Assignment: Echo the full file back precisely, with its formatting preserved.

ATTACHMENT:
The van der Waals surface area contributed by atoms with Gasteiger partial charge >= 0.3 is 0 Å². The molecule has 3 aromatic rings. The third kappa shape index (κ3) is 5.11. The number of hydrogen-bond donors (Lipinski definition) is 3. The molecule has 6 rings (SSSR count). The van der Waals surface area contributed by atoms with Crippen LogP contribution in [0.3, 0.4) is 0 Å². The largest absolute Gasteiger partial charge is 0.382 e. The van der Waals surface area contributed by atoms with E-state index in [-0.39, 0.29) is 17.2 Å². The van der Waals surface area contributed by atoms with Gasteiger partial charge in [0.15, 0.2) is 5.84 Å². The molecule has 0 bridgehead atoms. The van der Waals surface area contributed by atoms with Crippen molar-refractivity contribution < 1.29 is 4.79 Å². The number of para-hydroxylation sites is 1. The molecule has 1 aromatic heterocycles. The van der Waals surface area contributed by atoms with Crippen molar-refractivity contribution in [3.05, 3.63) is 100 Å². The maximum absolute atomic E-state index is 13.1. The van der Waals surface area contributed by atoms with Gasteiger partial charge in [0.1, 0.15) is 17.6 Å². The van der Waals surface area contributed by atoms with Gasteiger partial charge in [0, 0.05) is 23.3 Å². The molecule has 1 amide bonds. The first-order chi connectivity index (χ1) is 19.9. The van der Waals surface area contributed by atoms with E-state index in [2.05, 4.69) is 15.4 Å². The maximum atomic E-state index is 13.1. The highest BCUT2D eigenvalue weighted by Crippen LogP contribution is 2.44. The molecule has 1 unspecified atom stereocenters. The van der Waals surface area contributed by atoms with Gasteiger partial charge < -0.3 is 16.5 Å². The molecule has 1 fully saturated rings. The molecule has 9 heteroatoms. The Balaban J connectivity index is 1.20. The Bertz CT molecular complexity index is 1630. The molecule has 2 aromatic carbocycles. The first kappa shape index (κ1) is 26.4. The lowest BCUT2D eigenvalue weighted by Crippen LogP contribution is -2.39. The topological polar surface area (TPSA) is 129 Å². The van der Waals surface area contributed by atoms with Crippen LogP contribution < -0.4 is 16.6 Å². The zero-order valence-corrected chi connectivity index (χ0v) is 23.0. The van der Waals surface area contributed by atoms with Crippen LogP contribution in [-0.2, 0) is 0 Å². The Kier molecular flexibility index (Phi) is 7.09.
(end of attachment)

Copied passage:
The van der Waals surface area contributed by atoms with Gasteiger partial charge >= 0.3 is 0 Å². The molecule has 3 aromatic rings. The third kappa shape index (κ3) is 5.11. The number of hydrogen-bond donors (Lipinski definition) is 3. The molecule has 6 rings (SSSR count). The van der Waals surface area contributed by atoms with Crippen LogP contribution in [0.3, 0.4) is 0 Å². The largest absolute Gasteiger partial charge is 0.382 e. The van der Waals surface area contributed by atoms with E-state index in [-0.39, 0.29) is 17.2 Å². The van der Waals surface area contributed by atoms with Gasteiger partial charge in [0.15, 0.2) is 5.84 Å². The molecule has 0 bridgehead atoms. The van der Waals surface area contributed by atoms with Crippen molar-refractivity contribution < 1.29 is 4.79 Å². The number of para-hydroxylation sites is 1. The molecule has 1 aromatic heterocycles. The van der Waals surface area contributed by atoms with Crippen molar-refractivity contribution in [3.05, 3.63) is 100 Å². The maximum absolute atomic E-state index is 13.1. The van der Waals surface area contributed by atoms with Gasteiger partial charge in [0.1, 0.15) is 17.6 Å². The van der Waals surface area contributed by atoms with Gasteiger partial charge in [0, 0.05) is 23.3 Å². The molecule has 1 amide bonds. The first-order chi connectivity index (χ1) is 19.9. The van der Waals surface area contributed by atoms with E-state index in [2.05, 4.69) is 15.4 Å². The maximum atomic E-state index is 13.1. The highest BCUT2D eigenvalue weighted by Crippen LogP contribution is 2.44. The molecule has 1 unspecified atom stereocenters. The van der Waals surface area contributed by atoms with Gasteiger partial charge < -0.3 is 16.5 Å². The molecule has 1 fully saturated rings. The molecule has 9 heteroatoms. The Balaban J connectivity index is 1.20. The Bertz CT molecular complexity index is 1630. The molecule has 2 aromatic carbocycles. The first kappa shape index (κ1) is 26.4. The lowest BCUT2D eigenvalue weighted by Crippen LogP contribution is -2.39. The topological polar surface area (TPSA) is 129 Å². The van der Waals surface area contributed by atoms with Crippen LogP contribution < -0.4 is 16.6 Å². The zero-order valence-corrected chi connectivity index (χ0v) is 23.0. The van der Waals surface area contributed by atoms with Crippen LogP contribution in [-0.2, 0) is 0 Å². The Kier molecular flexibility index (Phi) is 7.09.